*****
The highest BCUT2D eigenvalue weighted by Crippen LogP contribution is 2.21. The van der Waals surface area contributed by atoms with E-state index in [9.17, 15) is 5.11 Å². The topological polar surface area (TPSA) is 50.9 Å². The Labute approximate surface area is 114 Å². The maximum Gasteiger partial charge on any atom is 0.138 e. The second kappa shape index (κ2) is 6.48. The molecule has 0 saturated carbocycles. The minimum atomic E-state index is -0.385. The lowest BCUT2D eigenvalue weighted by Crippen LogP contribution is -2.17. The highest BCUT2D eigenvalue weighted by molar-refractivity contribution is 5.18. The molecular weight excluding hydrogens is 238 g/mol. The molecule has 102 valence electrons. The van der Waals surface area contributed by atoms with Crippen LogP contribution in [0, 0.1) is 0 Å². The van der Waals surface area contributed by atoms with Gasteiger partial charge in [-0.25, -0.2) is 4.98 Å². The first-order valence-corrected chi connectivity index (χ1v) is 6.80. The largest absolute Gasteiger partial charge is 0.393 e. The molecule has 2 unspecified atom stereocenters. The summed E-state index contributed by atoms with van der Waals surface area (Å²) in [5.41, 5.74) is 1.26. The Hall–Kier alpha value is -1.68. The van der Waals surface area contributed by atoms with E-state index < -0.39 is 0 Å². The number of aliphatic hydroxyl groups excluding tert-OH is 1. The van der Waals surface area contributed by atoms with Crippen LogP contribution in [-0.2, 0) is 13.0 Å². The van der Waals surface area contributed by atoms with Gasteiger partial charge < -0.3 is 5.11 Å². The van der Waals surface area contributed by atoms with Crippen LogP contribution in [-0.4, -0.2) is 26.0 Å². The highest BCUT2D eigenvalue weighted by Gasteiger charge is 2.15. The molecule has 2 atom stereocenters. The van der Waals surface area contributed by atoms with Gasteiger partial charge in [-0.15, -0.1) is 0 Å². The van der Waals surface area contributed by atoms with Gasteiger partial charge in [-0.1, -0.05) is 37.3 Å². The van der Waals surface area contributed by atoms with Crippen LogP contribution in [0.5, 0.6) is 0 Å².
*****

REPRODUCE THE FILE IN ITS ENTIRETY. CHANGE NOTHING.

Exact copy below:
The highest BCUT2D eigenvalue weighted by Crippen LogP contribution is 2.21. The van der Waals surface area contributed by atoms with E-state index in [9.17, 15) is 5.11 Å². The topological polar surface area (TPSA) is 50.9 Å². The Labute approximate surface area is 114 Å². The maximum Gasteiger partial charge on any atom is 0.138 e. The second kappa shape index (κ2) is 6.48. The molecule has 0 saturated carbocycles. The minimum atomic E-state index is -0.385. The lowest BCUT2D eigenvalue weighted by Crippen LogP contribution is -2.17. The highest BCUT2D eigenvalue weighted by molar-refractivity contribution is 5.18. The molecular weight excluding hydrogens is 238 g/mol. The molecule has 102 valence electrons. The van der Waals surface area contributed by atoms with Crippen LogP contribution in [0, 0.1) is 0 Å². The van der Waals surface area contributed by atoms with Gasteiger partial charge in [-0.25, -0.2) is 4.98 Å². The first-order valence-corrected chi connectivity index (χ1v) is 6.80. The largest absolute Gasteiger partial charge is 0.393 e. The molecule has 2 unspecified atom stereocenters. The summed E-state index contributed by atoms with van der Waals surface area (Å²) in [5.41, 5.74) is 1.26. The Hall–Kier alpha value is -1.68. The van der Waals surface area contributed by atoms with E-state index < -0.39 is 0 Å². The number of aliphatic hydroxyl groups excluding tert-OH is 1. The van der Waals surface area contributed by atoms with Crippen LogP contribution in [-0.2, 0) is 13.0 Å². The van der Waals surface area contributed by atoms with Gasteiger partial charge < -0.3 is 5.11 Å². The van der Waals surface area contributed by atoms with Crippen LogP contribution in [-0.4, -0.2) is 26.0 Å². The highest BCUT2D eigenvalue weighted by Gasteiger charge is 2.15. The molecule has 2 atom stereocenters. The van der Waals surface area contributed by atoms with Gasteiger partial charge in [-0.15, -0.1) is 0 Å². The van der Waals surface area contributed by atoms with Gasteiger partial charge in [-0.1, -0.05) is 37.3 Å². The van der Waals surface area contributed by atoms with Crippen LogP contribution in [0.5, 0.6) is 0 Å².